Cass Sunstein, in an opinion piece in Monday’s NY Times, explores the role of choice in people’s lives. Does choice work better if we are allowed to assume full responsibility by choosing to opt into something or is it better if the choice is made by others and if we don’t agree, we can merely opt out? For me the important question emerges about two-thirds of the way through Sunstein’s reflection: Are there times when it’s better not to have a choice? “In ordinary life, most of us delegate a certain amount of choice-making authority to spouses, doctors, lawyers, engineers and financial advisers. We do so when and because we do not want to take the time and trouble to make decisions ourselves, and when and because we know that we lack important information… A fundamental reason is that it frees us to focus on our deepest concerns.” As a mother, for example, I was glad to be able to take my children to the public school to which our school district assigned them. I didn’t have to worry about being an education consumer; I could focus on being a parent and, as a citizen, ensuring support for our community’s strong and diverse public schools.
Sunstein’s article is about the broad issue of choice in human life. As I read it, I found myself disturbed, as a citizen who cares about attacks on public schools by advocates of market choice, that Sunstein—like too many commentators who could potentially weave the consequences for public schools into consideration of a broader topic—just omits to think about the relevance of his topic—choice—to our education system where choice has recently become a primary issue of concern. I found myself wondering if education has slipped off the radar because all the far right Republicans seeking the nomination for President are, by their very numbers, setting the terms of our public conversation. Or maybe the problem is that, while those on the far-right are relentlessly re-defining the civil right to education as a parents’ right to choose, we supporters of schools as public institutions have forgotten about the big picture as we have focused on what are, admittedly, important details—the Common Core—too much testing—the evaluation of teachers. We need to continue to proclaim the broader vision: the importance of public schools for expanding the rights of children in the institutions we have some power to control because they are public. Why? Because education organized around school choice presents insurmountable problems for our society and for the children and families schools are intended to serve.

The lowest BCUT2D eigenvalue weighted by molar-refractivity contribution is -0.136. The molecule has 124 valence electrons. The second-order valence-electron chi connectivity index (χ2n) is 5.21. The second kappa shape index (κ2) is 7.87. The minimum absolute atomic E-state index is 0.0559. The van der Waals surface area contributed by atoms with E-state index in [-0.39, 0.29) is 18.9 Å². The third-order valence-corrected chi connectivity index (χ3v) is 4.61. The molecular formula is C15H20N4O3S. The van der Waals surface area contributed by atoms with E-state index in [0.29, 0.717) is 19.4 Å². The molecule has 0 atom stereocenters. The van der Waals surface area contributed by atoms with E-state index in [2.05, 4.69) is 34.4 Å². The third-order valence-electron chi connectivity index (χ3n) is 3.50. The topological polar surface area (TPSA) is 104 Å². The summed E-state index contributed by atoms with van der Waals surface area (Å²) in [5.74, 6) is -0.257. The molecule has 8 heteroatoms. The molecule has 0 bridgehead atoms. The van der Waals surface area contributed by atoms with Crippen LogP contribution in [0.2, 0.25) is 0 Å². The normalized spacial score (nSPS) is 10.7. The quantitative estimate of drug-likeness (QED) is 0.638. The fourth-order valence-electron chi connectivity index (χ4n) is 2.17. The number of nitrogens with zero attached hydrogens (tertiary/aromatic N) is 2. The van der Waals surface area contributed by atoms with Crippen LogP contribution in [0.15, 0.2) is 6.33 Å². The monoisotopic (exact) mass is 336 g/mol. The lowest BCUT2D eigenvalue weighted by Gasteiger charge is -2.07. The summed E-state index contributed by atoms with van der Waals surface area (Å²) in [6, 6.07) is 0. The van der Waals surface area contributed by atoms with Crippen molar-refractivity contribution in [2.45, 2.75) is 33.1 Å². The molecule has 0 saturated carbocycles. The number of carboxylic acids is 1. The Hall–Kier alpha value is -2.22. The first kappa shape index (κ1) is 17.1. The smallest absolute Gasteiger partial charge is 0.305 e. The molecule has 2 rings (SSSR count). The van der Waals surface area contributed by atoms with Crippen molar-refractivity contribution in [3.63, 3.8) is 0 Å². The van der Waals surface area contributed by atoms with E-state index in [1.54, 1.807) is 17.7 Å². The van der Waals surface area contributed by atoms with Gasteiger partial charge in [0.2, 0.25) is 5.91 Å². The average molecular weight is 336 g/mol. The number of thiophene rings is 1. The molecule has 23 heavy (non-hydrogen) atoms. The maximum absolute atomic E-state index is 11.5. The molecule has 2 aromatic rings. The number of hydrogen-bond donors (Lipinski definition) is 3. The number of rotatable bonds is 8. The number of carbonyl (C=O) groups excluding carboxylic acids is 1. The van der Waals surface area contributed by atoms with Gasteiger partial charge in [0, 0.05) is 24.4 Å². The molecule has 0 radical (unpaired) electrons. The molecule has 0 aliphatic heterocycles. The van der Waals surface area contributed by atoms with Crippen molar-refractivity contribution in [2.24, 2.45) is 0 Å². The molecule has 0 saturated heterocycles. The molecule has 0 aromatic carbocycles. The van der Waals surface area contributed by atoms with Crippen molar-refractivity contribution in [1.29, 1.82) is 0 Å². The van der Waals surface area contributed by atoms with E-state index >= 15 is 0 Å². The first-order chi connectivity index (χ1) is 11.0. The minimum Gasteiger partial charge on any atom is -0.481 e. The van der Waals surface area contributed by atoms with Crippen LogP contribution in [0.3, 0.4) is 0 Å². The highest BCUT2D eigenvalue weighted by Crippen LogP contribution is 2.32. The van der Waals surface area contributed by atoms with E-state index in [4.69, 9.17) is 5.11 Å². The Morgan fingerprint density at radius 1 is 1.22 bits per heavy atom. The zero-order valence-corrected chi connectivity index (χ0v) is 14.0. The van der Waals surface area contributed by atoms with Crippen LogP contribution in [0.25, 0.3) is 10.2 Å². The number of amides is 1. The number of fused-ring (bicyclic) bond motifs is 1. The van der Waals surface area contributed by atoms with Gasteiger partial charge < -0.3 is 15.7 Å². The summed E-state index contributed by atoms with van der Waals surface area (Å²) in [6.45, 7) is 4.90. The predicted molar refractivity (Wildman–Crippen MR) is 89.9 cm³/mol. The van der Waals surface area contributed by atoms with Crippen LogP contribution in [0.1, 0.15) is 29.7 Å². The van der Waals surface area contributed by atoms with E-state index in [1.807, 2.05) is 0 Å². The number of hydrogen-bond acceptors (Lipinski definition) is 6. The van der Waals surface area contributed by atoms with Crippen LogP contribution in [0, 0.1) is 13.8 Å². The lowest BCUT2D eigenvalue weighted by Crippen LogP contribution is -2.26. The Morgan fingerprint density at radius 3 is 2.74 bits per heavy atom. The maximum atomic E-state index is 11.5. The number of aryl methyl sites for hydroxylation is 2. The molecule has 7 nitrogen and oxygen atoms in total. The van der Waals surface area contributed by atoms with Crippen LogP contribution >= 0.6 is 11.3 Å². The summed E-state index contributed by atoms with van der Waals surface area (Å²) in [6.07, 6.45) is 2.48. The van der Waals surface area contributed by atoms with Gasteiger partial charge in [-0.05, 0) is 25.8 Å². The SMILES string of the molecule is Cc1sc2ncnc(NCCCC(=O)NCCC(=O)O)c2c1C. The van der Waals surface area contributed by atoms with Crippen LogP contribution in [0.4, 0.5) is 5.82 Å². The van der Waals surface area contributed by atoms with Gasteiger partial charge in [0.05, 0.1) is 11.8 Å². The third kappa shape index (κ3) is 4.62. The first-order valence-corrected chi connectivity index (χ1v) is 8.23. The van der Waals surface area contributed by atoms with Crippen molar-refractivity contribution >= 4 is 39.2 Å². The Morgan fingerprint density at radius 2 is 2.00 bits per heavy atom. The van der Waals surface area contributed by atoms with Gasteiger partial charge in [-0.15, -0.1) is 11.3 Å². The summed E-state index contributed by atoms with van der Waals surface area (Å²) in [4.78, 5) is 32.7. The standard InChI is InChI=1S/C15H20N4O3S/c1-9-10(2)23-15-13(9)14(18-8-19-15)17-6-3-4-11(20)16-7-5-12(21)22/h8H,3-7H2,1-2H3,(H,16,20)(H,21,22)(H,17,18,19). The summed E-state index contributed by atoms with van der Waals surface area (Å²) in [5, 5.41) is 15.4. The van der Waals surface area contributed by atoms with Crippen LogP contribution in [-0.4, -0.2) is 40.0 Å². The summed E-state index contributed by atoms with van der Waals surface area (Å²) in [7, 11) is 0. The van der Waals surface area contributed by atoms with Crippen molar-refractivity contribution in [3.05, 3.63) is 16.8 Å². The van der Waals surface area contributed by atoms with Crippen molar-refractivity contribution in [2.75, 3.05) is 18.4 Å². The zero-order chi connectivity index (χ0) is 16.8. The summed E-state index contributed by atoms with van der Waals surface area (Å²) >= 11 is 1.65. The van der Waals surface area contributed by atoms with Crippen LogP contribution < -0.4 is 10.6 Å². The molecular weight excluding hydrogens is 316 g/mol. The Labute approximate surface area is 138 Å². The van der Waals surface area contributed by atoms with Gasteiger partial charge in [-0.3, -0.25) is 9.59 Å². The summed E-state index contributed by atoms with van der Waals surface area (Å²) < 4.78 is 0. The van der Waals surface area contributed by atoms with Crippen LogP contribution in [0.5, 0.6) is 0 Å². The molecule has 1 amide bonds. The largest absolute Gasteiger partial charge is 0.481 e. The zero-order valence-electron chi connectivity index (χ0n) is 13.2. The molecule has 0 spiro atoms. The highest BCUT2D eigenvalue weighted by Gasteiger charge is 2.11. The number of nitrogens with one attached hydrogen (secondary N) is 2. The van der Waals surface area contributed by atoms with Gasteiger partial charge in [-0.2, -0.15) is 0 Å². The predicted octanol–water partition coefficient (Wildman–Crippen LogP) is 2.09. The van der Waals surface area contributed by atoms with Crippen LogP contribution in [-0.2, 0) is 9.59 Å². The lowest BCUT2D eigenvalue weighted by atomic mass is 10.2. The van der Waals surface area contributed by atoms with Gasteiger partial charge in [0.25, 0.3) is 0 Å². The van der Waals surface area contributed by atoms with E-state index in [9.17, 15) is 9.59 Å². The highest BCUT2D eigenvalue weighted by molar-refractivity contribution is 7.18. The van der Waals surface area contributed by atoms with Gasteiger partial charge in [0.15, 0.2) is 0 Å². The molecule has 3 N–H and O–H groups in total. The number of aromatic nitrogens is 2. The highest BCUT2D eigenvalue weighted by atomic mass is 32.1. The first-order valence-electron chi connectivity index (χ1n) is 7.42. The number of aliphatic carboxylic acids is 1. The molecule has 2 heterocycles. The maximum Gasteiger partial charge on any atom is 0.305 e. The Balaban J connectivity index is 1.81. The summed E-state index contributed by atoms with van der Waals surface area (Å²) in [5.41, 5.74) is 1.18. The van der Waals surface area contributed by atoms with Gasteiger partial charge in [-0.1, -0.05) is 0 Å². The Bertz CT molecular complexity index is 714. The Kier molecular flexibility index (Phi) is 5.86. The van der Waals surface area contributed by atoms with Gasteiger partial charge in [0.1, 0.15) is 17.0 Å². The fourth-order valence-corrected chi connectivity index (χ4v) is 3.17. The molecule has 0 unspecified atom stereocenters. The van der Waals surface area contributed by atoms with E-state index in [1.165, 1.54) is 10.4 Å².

Consider charter schools. Expansion of school choice through charters sucks money out of public school budgets across the states (and in states like Pennsylvania directly out of local school budgets). While public schools across the United States enroll roughly 50 million children and adolescents, charter schools enrolled 2.1 million students by the end of 2012. Cyberschools, the largest on-line, for-profit charters, alone suck billions of tax dollars out of the state education budgets responsible for paying for the mass of children in public schools. According to David Berliner and Gene Glass: “Cyberschooling at the K-12 level is a big business. K12Inc., one of the largest companies in cyberschooling and publicly traded on the New York Stock Exchange, reported revenues of approximately three-quarters of a billion dollars in fiscal year 2012. The industry is projected to have revenues of approximately $25 billion by 2015.” (50 Myths & Lies that Threaten America’s Public Schools, p. 34)
Besides taking money from the public schools that serve the majority of children, school choice is driving racial segregation, as this blog described yesterday. And there is evidence in study after study that charter schools engage in obvious and subtle forms of cream skimming—attracting children of parents who are engaged enough to complete sometimes complex applications—lacking specialized services for autistic or blind or deaf children—serving fewer extremely poor children and homeless children—lacking the services to help immigrant children learn English—finding ways to push out students with behavior problems—neglecting to replace students who drop out and hence building a smaller and smaller cohort of high scorers as children move through the grades. Across America’s big cities where the experiment in charter school choice is primarily located, all of these factors concentrate the children with the greatest needs in what are becoming public school systems of last resort for the children who are least attractive to the charters, which are themselves highly engaged in “choice” through subtle and frequently invisible selection screens.